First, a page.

The US trails many other nations in producing enough STEM talent to fill our innovation-fueled future. PGAV Destinations’ latest research investigates our society to uncover potential sources of this deficit, and offers evidence that America’s destinations may be the best incubators for STEM inspiration and cultivation. MORE
 


As the world turns: NPQ's 10 trends and 10 predictions
Nonprofit Quarterly
After having spent the last year tracing the trends in and around nonprofits through stories that appeared in the news, NPQ editors have chosen to spotlight 10 trends for 2013 and make 10 predictions for 2014. ♦ Including the wealth gap, backlash against government surveillance, government paralysis, the rise of nonprofit journalism and the future of U.S. educational reform.
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The top 10 arts policy stories of 2013
Create Equity
2013 was most notable for providing us with markers along the path of longer-term trends. With the struggles of the Great Recession largely behind us, arts stakeholders increasingly turned their attention to non-financial matters, planning for the future and seeking to invest wisely. Yet the specter of fear and dysfunction in Washington, D.C., hung over the arts field to a degree not seen since at least the Bush years, sapping enthusiasm from even the most passionate of government idealists.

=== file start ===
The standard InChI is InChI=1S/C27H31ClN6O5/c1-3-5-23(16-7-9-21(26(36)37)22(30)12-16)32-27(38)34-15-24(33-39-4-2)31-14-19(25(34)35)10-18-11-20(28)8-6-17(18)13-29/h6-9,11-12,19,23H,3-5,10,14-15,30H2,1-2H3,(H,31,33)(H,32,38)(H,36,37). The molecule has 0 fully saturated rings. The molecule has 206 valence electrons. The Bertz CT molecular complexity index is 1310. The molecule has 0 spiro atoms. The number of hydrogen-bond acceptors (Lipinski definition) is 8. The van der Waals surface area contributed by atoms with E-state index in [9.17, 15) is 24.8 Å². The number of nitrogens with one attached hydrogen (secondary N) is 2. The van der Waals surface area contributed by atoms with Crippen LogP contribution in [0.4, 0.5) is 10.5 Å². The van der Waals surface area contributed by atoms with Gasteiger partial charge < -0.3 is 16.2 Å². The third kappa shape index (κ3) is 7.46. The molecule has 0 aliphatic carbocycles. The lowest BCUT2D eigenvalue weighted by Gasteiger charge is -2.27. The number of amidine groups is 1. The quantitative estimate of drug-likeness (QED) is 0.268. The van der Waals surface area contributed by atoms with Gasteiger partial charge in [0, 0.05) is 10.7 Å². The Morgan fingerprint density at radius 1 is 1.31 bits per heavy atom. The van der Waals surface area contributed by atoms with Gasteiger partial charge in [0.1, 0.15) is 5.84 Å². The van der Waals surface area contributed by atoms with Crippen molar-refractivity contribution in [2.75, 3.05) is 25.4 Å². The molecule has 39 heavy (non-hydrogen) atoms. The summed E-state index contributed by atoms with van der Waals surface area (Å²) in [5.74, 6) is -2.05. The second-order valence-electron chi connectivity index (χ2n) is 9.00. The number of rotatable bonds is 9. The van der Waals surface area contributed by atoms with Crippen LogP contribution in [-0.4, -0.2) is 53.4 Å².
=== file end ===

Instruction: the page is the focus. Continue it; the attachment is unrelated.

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Public's views on human evolution
Pew Research
According to a new Pew Research Center analysis, six-in-ten Americans (60 percent) say that "humans and other living things have evolved over time," while a third (33 percent) reject the idea of evolution, saying that "humans and other living things have existed in their present form since the beginning of time." While the share of the general public that says that humans have evolved over time is about the same as it was in 2009, there are sizable differences by party affiliation in beliefs about evolution, and the gap between Republicans and Democrats has grown.
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Projections


Predicting trends in nonprofit finances for 2014
Counting on Charity